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Employers ‘continuing to treat women who have children as a burden’

17 Jan 2019 By Maggie Baska

Most businesses stick to maternity pay minimums, say experts – but new survey suggests some offer up to 36 weeks on full pay

Many employers are continuing to treat women who have children as a “burden”, according to industry experts – but a significant number of “enlightened” businesses are offering enhanced parental leave packages that go far beyond minimum requirements.

Research by Money Guru found many employers saw maternity pay in particular as a way to increase inclusion and engagement – but elsewhere, a lack of commitment to enhancing parental pay packages was indicative of a regressive attitude to parenthood.

Management consultancy Accenture was the top employer when it came to maternity leave, according to the research, offering 36 weeks of leave on full pay.

Transport for London followed close behind, with a package of 26 weeks’ fully paid maternity leave, 13 weeks’ statutory maternity pay and a possible additional 13 weeks’ unpaid leave, regardless of length of service. Others on the list boasted on-site crèches or baby hampers, in addition to enhanced leave.

But Joe Levenson, director of communications and campaigns at the Young Women’s Trust, said although some “enlightened employers are upping their games and offering more generous maternity leave” packages, many of Britain’s bosses “are continuing to treat women who have children as a burden”.



“Tackling maternity discrimination and discriminatory treatment against mothers is in all our interests and would benefit parents, businesses and the economy as a whole,” Levenson said.

To be eligible for statutory maternity pay (SMP), employees are required to be on payroll in the ‘qualifying week’ – the 15th week before the expected week of childbirth – as well as having been continuously employed for at least 26 weeks up to any day in the qualifying week and earning at least £116 a week (gross) in an eight-week ‘relevant period’. 

SMP for eligible employees can be paid for up to 39 weeks, with employees usually receiving 90 per cent of their average weekly earnings (AWE) before tax for the first six weeks followed by a rate of £145.18 or 90 per cent of their AWE – whichever is lower – for the remaining 33 weeks.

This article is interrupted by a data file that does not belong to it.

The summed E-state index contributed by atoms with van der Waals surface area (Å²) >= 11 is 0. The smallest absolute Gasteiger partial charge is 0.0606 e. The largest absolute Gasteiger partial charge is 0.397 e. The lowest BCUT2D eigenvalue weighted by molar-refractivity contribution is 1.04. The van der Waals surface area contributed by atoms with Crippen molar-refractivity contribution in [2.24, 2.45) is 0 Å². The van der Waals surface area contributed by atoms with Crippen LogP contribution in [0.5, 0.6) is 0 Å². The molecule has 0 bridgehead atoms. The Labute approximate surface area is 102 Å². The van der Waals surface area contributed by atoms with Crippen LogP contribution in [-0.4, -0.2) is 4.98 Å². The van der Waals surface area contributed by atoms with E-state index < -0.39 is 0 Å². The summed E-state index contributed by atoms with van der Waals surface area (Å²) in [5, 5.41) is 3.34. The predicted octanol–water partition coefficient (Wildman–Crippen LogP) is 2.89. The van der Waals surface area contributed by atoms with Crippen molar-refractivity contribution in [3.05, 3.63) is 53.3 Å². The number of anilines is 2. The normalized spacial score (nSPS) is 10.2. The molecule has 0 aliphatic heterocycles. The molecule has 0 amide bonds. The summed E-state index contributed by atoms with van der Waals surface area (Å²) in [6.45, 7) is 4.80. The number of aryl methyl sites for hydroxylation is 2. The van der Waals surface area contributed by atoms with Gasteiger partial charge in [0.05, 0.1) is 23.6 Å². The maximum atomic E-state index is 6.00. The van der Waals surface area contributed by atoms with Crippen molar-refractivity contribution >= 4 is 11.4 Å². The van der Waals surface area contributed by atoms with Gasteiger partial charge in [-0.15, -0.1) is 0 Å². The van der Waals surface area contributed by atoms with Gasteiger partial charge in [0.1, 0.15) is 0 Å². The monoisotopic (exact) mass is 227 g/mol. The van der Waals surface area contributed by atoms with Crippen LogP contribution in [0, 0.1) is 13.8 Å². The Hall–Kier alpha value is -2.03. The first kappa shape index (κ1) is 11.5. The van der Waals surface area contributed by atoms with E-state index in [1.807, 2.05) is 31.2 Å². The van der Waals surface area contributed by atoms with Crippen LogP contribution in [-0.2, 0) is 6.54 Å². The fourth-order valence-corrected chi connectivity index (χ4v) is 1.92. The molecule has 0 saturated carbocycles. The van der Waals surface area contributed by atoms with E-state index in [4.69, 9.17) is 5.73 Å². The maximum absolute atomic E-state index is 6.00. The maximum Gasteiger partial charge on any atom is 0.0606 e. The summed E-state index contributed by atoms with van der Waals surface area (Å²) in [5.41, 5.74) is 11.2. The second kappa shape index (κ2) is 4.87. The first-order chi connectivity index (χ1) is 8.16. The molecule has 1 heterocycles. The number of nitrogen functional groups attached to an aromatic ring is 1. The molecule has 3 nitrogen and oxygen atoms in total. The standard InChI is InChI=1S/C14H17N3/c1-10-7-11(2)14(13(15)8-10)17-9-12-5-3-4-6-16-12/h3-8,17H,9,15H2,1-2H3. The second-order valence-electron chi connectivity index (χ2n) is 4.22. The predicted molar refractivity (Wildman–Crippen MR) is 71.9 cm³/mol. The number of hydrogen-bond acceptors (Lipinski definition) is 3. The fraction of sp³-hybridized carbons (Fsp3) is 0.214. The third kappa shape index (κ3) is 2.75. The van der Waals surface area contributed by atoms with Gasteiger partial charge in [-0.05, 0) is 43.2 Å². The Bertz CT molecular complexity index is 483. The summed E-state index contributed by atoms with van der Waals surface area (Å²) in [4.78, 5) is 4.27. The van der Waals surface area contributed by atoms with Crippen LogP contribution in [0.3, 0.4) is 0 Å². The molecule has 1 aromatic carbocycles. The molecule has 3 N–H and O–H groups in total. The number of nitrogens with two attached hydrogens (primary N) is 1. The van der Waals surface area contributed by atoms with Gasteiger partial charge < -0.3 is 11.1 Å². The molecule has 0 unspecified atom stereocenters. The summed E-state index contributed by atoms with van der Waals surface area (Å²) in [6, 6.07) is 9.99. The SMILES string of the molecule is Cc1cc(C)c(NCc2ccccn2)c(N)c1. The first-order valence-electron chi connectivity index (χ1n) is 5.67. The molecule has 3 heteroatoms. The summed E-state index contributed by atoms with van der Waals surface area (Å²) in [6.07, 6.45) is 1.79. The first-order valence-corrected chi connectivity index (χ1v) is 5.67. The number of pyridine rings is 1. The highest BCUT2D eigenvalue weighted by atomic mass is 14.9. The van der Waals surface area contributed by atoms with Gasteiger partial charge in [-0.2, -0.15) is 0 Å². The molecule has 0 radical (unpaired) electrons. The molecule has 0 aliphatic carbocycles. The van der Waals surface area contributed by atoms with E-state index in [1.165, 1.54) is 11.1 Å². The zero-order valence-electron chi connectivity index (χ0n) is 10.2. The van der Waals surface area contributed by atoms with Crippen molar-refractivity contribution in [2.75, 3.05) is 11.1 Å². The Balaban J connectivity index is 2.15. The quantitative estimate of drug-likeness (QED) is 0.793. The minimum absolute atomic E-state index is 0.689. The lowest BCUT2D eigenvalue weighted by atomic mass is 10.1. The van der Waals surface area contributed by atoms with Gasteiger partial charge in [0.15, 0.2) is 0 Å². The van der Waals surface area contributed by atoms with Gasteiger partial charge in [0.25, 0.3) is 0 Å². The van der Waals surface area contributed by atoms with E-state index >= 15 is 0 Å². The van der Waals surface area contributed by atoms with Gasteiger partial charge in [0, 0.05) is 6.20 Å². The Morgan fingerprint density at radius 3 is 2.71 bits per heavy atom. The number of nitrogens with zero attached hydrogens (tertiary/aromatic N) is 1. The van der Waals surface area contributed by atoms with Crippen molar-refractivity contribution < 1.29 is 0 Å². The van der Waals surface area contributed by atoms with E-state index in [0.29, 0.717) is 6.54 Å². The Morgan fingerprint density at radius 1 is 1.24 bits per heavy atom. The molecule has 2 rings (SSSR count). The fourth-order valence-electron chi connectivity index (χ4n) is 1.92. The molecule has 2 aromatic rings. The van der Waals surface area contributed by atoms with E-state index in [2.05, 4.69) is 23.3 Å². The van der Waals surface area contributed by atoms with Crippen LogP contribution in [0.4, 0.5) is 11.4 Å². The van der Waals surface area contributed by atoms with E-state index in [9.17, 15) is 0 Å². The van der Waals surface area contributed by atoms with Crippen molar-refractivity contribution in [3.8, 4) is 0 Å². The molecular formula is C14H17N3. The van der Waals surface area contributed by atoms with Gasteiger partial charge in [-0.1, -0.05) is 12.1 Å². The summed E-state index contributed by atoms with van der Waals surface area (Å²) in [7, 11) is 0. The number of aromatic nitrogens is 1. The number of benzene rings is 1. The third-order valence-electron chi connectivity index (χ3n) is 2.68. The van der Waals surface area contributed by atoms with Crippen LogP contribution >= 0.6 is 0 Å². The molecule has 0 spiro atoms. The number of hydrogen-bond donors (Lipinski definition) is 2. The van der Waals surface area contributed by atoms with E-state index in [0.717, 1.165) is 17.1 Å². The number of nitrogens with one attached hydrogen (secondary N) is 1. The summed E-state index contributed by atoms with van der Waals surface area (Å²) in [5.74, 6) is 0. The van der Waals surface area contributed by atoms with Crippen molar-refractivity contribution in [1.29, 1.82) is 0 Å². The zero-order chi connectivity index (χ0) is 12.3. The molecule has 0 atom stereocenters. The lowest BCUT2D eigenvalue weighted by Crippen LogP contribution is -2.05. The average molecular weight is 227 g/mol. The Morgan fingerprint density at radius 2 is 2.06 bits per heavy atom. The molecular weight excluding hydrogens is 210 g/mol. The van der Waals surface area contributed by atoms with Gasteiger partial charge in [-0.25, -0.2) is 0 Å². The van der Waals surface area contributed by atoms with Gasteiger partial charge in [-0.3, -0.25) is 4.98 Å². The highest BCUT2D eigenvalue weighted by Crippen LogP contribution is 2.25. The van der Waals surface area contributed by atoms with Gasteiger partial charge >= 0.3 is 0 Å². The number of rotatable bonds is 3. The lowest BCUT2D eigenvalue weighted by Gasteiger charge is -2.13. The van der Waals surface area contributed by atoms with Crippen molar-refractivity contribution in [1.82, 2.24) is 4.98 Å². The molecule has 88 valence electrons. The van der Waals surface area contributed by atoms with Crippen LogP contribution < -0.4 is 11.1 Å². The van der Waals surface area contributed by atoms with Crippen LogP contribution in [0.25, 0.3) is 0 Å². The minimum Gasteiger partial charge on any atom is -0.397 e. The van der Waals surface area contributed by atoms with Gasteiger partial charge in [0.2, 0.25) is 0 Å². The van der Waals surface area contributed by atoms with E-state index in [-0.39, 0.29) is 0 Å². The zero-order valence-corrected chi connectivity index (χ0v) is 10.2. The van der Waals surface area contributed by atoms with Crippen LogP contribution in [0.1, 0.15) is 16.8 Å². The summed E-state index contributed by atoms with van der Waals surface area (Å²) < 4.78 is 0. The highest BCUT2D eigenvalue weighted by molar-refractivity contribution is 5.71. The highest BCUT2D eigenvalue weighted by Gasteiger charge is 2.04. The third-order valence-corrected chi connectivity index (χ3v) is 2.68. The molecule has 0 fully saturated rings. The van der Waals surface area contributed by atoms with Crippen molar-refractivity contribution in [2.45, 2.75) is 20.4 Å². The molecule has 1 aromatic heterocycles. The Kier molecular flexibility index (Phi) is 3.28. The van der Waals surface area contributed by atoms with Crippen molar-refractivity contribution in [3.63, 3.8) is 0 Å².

Danielle Ayres, employment solicitor at Gorvins Solicitors, told People Management she had seen a growing trend among larger employers of offering a longer period of full pay, but said the vast majority stuck to standard levels of SMP as required by law.

“What I have found is a lot of employers are quite strict on benefits during maternity leave, but all that should be affected during that time is pay,” Ayres added. “Things like childcare vouchers, use of a company car and pensions should remain unchanged.”

She said she often had to “fight a battle” with employers over holidays, as women on maternity leave still accrue days off and can use holidays following their leave. 

Joeli Brearley, founder of Pregnant Then Screwed, an advocacy group supporting women who have suffered pregnancy or maternity discrimination, said many women were looking for employers who were "supportive of their maternity leave" and valued their contribution when they returned in the same way as before they left.

"Employers need to buck up and ensure their workplaces work for mothers if they are serious about closing their gender pay gap,” Brearley said. "As a result, they will see productivity and profits soar."

The Money Guru survey also ranked firms on how generous their shared parental leave (SPL) policies are.

Introduced by the government in 2015, SPL allows new parents to share up to 50 weeks of leave and 37 weeks’ pay between them following the birth or adoption of a child. 

Retail platform Etsy ranked highly on the list, reportedly offering a “gender blind” policy to all employees that provided 26 weeks’ fully paid leave to be taken in the first year of a child’s life. 

According to a recent poll of workers conducted by professional services firm Aon, benefits including generous parental leave packages and flexible working hours were becoming more important to employees.

The survey also found almost all (98 per cent) employers said their workers “now expect more flexible working hours”, while nearly nine in ten (89 per cent) “expect agile/home working to be available”. Almost two-thirds (63 per cent) called for improved maternity, paternity and parental leave policies from their employer. 

However, research from University College London (UCL) found supposedly generous SPL policies were leaving staff disillusioned because they came with too many caveats. 

Dr Katherine Twamley, a social sciences fellow at UCL, spoke with couples while researching SPL policy and found many had been left feeling “cynical” after it transpired their employer’s SPL deal was not as good as it appeared on the surface.

Many, for example, only offered enhanced SPL pay in the first six months, and half (51 per cent) of the pregnant women surveyed felt it did not make sense for their partner to take SPL.

Twamley also told People Management that although mothers often said they were offered lots of guidance and advice on maternity leave, “the fathers weren’t getting that information”.

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